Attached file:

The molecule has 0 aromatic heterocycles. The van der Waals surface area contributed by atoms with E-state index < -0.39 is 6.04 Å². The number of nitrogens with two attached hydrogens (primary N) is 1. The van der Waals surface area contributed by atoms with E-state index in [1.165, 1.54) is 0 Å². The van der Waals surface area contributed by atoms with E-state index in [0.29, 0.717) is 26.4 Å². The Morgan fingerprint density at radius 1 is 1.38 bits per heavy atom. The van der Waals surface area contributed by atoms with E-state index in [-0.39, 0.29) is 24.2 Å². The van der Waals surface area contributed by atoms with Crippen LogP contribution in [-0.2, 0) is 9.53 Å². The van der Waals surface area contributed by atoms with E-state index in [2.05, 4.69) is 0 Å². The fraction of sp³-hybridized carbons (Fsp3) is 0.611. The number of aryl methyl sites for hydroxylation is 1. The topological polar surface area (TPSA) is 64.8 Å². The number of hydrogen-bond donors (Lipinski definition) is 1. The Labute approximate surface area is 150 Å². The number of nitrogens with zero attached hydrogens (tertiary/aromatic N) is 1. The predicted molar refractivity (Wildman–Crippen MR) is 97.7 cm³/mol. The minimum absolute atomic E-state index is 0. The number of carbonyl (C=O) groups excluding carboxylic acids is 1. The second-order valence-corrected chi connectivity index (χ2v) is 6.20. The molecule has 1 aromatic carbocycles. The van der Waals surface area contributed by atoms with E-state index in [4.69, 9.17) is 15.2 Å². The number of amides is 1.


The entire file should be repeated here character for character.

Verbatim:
The molecule has 0 aromatic heterocycles. The van der Waals surface area contributed by atoms with E-state index < -0.39 is 6.04 Å². The number of nitrogens with two attached hydrogens (primary N) is 1. The van der Waals surface area contributed by atoms with E-state index in [1.165, 1.54) is 0 Å². The van der Waals surface area contributed by atoms with E-state index in [0.29, 0.717) is 26.4 Å². The Morgan fingerprint density at radius 1 is 1.38 bits per heavy atom. The van der Waals surface area contributed by atoms with E-state index in [-0.39, 0.29) is 24.2 Å². The van der Waals surface area contributed by atoms with Crippen LogP contribution in [-0.2, 0) is 9.53 Å². The van der Waals surface area contributed by atoms with E-state index in [2.05, 4.69) is 0 Å². The fraction of sp³-hybridized carbons (Fsp3) is 0.611. The number of aryl methyl sites for hydroxylation is 1. The topological polar surface area (TPSA) is 64.8 Å². The number of hydrogen-bond donors (Lipinski definition) is 1. The Labute approximate surface area is 150 Å². The number of nitrogens with zero attached hydrogens (tertiary/aromatic N) is 1. The predicted molar refractivity (Wildman–Crippen MR) is 97.7 cm³/mol. The minimum absolute atomic E-state index is 0. The number of carbonyl (C=O) groups excluding carboxylic acids is 1. The second-order valence-corrected chi connectivity index (χ2v) is 6.20. The molecule has 1 aromatic carbocycles. The van der Waals surface area contributed by atoms with E-state index in [4.69, 9.17) is 15.2 Å². The number of amides is 1.